Local History Matters: Buildings, culture, and history in Port Washington

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Would we rather forget the tragic demise of the Baxter House?
Ross Lumpkin

The New York Times published a map of every building in America last weekend.

Patterns of black dots representing buildings from New York to California “evoke questions – sometimes, simply, what’s that?” and sometimes the questions lead to other questions about culture and history.

Online, you can zoom in on Port Washington to explore our local history.
I have three observations that are only the tip of the iceberg in terms of what can be learned from this map.

The first is a black dot for a building that isn’t there anymore; then there’s a blank space in the middle of a grid pattern, and finally a black dot much larger than I expected.
The Times deserves a pass for mistakenly including a dot for the Baxter House that was finally demolished about a year ago. Let’s consider it a way to preserve our memory. In fact, it did inspire me to pay a visit to the grounds to do just that.
Eerie it is to stand where this landmark once stood, but what a view! I could imagine the Baxters sitting on their porch in the evening looking out over the bay.

Likewise, it makes sense that in pre-colonial times, the Mattinecock Tribe would settle on this elevated site. Speaking of eerie, could I have been standing above native American artifacts?
The old stone wall in front of the former homestead is still in place. Surely, it too would have been demolished along with the homestead were it part of the private property.

Will the Town of North Hempstead or the Village of Baxter Estates take steps to preserve this surviving reminder or will it too be destroyed? Would we rather forget the tragic demise of the Baxter House?
On Manhasset Isle, a white space interrupts a grid pattern of homes. In most cases, empty spaces on the map are occupied by green parks or golf courses. In Manorhaven, it’s an 11-acre area known as a “brown site” – an idle parcel of land suspected to be polluted by past industrial use. There are said to be 6,000 such sites on Long Island.
Our brown site has historical significance as the location of an airline terminal and manufacturing plant for the likes of Pan American World Airways and Grumman Aircraft. Indeed, Port Washington played a significant role in the growth of the aviation industry. One landmark day came on June 28, 1939, when 5,000 people came to see the Dixie Clipper take off from Manhasset Bay for Europe. It was the first trans-Atlantic passenger flight in history.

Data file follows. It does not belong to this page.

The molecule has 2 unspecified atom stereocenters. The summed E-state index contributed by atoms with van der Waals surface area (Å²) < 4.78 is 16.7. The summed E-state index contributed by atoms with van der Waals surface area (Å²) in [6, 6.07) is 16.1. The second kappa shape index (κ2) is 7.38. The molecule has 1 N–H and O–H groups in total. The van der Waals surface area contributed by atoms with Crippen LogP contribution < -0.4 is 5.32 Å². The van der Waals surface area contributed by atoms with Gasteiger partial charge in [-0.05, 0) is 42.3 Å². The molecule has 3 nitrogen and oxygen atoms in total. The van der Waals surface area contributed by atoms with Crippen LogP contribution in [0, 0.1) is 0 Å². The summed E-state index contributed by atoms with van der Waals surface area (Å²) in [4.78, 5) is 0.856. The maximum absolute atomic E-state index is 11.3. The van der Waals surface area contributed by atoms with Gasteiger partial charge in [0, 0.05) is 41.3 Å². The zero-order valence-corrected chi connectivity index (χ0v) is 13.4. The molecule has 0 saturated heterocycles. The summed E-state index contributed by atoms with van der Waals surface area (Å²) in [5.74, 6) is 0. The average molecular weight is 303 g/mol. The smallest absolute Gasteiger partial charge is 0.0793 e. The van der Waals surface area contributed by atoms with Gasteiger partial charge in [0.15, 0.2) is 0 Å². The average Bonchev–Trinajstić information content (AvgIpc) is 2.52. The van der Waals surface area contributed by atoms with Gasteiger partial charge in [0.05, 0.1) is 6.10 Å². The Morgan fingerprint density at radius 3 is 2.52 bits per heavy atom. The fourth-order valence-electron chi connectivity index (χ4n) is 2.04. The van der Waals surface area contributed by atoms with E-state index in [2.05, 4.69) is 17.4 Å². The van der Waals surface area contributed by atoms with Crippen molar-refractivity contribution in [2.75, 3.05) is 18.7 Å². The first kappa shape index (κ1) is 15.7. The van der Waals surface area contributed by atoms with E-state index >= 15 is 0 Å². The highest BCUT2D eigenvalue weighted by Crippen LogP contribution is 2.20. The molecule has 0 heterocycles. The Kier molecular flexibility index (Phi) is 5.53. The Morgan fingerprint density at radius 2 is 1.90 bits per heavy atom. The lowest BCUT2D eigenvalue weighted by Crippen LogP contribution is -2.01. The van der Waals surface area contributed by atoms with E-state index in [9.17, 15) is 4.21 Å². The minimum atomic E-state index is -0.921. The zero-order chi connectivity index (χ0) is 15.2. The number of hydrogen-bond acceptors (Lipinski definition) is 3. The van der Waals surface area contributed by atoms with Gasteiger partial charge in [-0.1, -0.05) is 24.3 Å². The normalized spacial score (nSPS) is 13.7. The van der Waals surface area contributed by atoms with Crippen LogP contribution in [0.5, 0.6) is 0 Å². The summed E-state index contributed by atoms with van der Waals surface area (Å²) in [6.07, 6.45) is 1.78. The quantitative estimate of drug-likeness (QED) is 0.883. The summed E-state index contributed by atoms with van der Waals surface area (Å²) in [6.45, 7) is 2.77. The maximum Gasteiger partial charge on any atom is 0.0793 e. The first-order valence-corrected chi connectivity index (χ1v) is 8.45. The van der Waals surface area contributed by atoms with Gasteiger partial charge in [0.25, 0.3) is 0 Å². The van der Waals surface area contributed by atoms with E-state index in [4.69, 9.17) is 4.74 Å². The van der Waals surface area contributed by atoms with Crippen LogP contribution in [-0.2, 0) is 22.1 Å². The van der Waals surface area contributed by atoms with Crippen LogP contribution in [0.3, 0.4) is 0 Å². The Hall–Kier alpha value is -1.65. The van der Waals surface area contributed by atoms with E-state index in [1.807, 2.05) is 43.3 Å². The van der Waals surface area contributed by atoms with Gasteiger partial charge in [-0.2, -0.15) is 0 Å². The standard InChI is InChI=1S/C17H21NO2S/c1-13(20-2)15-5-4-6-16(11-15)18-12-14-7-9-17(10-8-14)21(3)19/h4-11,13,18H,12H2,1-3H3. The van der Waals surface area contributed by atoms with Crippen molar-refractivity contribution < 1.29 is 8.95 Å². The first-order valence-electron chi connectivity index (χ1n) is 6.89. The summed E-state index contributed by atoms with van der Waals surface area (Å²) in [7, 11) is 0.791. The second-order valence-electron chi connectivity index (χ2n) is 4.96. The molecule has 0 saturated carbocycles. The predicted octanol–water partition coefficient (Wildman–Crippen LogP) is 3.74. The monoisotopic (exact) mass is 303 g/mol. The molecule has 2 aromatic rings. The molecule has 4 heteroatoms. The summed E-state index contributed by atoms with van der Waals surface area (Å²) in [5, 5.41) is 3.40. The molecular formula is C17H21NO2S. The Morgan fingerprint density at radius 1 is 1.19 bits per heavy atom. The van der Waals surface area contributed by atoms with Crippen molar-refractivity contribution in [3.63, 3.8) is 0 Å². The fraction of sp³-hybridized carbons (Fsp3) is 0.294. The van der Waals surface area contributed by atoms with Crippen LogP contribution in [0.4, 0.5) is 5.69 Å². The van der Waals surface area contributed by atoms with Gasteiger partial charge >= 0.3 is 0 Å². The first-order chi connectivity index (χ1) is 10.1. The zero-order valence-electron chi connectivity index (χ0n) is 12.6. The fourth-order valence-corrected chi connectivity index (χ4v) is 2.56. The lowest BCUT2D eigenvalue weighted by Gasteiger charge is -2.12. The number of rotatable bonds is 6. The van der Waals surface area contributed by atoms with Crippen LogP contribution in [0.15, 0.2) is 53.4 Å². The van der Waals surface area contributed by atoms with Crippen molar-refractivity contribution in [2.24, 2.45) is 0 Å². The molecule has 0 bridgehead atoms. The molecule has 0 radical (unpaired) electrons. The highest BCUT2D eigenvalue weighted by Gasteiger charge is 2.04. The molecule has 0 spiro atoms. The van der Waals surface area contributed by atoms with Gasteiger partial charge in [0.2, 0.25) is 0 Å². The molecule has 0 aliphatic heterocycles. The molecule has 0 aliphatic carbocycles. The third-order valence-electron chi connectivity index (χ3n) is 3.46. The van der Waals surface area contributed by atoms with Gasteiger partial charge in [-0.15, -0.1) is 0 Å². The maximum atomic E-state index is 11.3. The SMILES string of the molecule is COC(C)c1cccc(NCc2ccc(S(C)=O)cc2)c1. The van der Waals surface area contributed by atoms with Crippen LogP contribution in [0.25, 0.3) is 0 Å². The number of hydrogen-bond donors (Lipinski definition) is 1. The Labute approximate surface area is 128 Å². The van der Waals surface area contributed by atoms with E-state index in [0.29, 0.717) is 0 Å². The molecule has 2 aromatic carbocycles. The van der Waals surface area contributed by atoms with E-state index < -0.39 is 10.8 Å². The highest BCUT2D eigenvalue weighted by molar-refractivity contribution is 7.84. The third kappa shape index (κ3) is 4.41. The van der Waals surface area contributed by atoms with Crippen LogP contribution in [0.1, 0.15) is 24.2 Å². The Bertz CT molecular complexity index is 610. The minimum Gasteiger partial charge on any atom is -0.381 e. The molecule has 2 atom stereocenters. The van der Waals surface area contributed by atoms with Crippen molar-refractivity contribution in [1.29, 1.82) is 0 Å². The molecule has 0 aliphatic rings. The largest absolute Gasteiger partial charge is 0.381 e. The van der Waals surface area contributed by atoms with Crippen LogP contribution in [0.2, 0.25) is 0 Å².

These days the area looks like it could be a nature preserve, but for a fence surrounded by a second fence letting a potential visitor such as myself know to keep out. What is to become of this site is major controversy in Manorhaven, pitting concerns of local citizens against residential developers.

The outcome could be aptly revealed on a future version of the map. Will the white space be filled with a dotted pattern in harmony with the surrounding area? Or will there be denser black rectangles of an apartment complex?.
Finally, one building on the map is larger than I expected. I should have known for I had recently visited the Port Washington Tennis Academy myself to present them with a Historic Designation Plaque to honor their service to the community since 1966.

I learned they have the largest indoor tennis facility on the East coast. On the map, it extends from Harbor Road to Lion’s field, and seeing it relative to other buildings, I realized that it is among Port’s largest.
This barely scratches the surface. You may be interested in a small group of histo-nerds that meet at the Sands-Willets House to talk about the relationship of buildings, culture, and history. Our next gathering will focus on an image of the “11050” section of the map. The only requirement to join the conversation is curiosity. Email ross@cowneck.org or call (516) 365-9074 for more information.
Ross Lumpkin is a trustee at the Cow Neck Historical Society.

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